coracoacromial

cor·a·co·a·cro·mi·al

(kōr'ă-kō-ă-krō'mē-ăl),
Relating to the coracoid and acromial processes.
Synonym(s): acromiocoracoid

coracoacromial

[kôr′əkō·əkrō′mē·əl]
pertaining to the coracoid process and the acromion of the scapula.

cor·a·co·a·cro·mi·al

(kōr'ă-kō-ă-krō'mē-ăl)
Relating to the coracoid and acromial processes.
Synonym(s): acromiocoracoid.

coracoacromial

(kor″ă-kō-ă-krō′mē-ăl) [Gr. korax, raven, + akron, point, + omos, shoulder]
Pert. to the acromial and coracoid processes of the scapula.
References in periodicals archive ?
The coracoacromial (CA) ligament is then completely released to allow additional visualization of the rotator interval window.
Subacromial impingement involves compression or mechanical irritation of the subacromial bursa, supraspinatus tendon, infraspinatus tendon, and/or long head of the biceps tendon between the coracoacromial arch and the humeral head (Figure 2(a)) [22] and is purported to occur at lower humeral elevation angles.
Rotator cuff muscles traverse a narrow space between the acromion and coracoacromial, ligament above and the humeral head below.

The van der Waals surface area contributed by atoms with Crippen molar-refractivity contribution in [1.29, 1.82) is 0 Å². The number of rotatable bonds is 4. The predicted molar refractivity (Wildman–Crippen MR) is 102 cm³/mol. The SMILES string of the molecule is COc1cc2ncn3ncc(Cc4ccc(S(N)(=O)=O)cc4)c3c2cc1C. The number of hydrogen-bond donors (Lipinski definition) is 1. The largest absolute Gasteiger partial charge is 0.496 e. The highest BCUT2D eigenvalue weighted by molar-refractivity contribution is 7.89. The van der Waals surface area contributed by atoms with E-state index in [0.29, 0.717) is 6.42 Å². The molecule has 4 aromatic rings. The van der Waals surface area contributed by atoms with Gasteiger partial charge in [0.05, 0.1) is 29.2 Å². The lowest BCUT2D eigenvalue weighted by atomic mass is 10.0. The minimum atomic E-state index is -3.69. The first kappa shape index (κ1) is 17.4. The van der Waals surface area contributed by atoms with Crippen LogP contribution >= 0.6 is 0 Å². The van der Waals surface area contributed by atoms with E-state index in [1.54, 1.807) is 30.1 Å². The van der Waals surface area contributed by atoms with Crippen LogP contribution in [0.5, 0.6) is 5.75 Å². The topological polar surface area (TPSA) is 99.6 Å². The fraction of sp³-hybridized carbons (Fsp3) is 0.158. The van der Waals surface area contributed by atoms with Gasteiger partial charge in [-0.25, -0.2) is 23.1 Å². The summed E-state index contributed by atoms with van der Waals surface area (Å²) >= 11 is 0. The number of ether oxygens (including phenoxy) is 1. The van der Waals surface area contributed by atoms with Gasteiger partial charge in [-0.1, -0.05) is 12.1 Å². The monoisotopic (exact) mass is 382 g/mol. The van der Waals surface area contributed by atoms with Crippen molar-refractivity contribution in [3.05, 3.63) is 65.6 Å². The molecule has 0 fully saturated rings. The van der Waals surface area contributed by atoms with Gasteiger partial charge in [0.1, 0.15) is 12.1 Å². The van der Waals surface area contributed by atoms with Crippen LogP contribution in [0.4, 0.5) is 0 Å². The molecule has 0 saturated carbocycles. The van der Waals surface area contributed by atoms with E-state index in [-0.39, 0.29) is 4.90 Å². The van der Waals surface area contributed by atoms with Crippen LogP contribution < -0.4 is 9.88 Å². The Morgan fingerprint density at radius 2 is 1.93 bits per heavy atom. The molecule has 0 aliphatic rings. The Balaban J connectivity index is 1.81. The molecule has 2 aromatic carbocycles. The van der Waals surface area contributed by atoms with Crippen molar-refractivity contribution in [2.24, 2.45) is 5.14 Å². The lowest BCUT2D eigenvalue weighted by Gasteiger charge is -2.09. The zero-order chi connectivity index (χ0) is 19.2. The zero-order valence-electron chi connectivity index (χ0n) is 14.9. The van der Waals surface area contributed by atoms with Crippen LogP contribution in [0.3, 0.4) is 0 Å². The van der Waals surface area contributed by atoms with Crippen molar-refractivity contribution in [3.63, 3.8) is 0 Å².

The main mechanism is subacromial impingement of rotator cuff tendons (mainly supraspinatus), long head of biceps tendon and subacromial bursa between the humeral head and coracoacromial arch caused by repetitive overhead activities of the arm.
1996) Nontraumatic glenohumeral instability and coracoacromial impingement in swimmers.
With flexion or abduction of the shoulder, the tendon passes most closely beneath the tip of the acromium or the coracoacromial ligament, especially when the shoulder is abducted to 80[degrees].
The coracoacromial ligament (CAL): the CAL can be felt on most subjects as a firm, unforgiving structure between the coracoid and the anterior tip of the acromion, often with an obvious fibrous edge.
3) Similarly, use of a hemiarthroplasty in this scenario is at risk for developing anterosuperior subluxation in patients with previous acromioplasty and incompetent coracoacromial arch.
Bone block transfer of coracoacromial ligament in acromioclavicular injury.
The coracoclavicular and coracoacromial ligaments, as well as the coracobrachialis, short head of the biceps, and pectoralis minor have all been implicated in coracoid avulsion fractures through indirect mechanisms.
Patients with subacromial impingement were managed by a subacromial decompression, with partial resection of the coracoacromial ligament.